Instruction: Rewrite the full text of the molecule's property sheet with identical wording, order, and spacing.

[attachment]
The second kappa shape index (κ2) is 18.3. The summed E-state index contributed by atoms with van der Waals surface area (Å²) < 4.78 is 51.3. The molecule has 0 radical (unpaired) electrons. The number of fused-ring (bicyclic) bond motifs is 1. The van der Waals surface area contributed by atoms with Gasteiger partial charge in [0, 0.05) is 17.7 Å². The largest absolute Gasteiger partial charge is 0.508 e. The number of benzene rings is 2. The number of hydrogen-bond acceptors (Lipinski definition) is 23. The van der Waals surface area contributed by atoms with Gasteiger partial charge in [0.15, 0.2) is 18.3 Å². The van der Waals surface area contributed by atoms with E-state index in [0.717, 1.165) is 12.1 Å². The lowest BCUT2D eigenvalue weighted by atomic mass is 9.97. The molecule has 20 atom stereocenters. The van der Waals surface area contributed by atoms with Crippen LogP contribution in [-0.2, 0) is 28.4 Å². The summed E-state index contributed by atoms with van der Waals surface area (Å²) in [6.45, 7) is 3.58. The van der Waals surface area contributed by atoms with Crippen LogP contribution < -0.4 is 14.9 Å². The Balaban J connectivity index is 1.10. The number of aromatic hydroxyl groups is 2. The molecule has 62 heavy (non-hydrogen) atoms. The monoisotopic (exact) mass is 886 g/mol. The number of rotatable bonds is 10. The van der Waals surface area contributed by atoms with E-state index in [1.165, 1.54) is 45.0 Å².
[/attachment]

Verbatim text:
The second kappa shape index (κ2) is 18.3. The summed E-state index contributed by atoms with van der Waals surface area (Å²) < 4.78 is 51.3. The molecule has 0 radical (unpaired) electrons. The number of fused-ring (bicyclic) bond motifs is 1. The van der Waals surface area contributed by atoms with Gasteiger partial charge in [0, 0.05) is 17.7 Å². The largest absolute Gasteiger partial charge is 0.508 e. The number of benzene rings is 2. The number of hydrogen-bond acceptors (Lipinski definition) is 23. The van der Waals surface area contributed by atoms with Gasteiger partial charge in [0.15, 0.2) is 18.3 Å². The van der Waals surface area contributed by atoms with E-state index in [0.717, 1.165) is 12.1 Å². The lowest BCUT2D eigenvalue weighted by atomic mass is 9.97. The molecule has 20 atom stereocenters. The van der Waals surface area contributed by atoms with Crippen LogP contribution in [-0.2, 0) is 28.4 Å². The summed E-state index contributed by atoms with van der Waals surface area (Å²) in [6.45, 7) is 3.58. The van der Waals surface area contributed by atoms with Crippen LogP contribution < -0.4 is 14.9 Å². The Balaban J connectivity index is 1.10. The number of aromatic hydroxyl groups is 2. The molecule has 62 heavy (non-hydrogen) atoms. The monoisotopic (exact) mass is 886 g/mol. The number of rotatable bonds is 10. The van der Waals surface area contributed by atoms with E-state index in [1.165, 1.54) is 45.0 Å².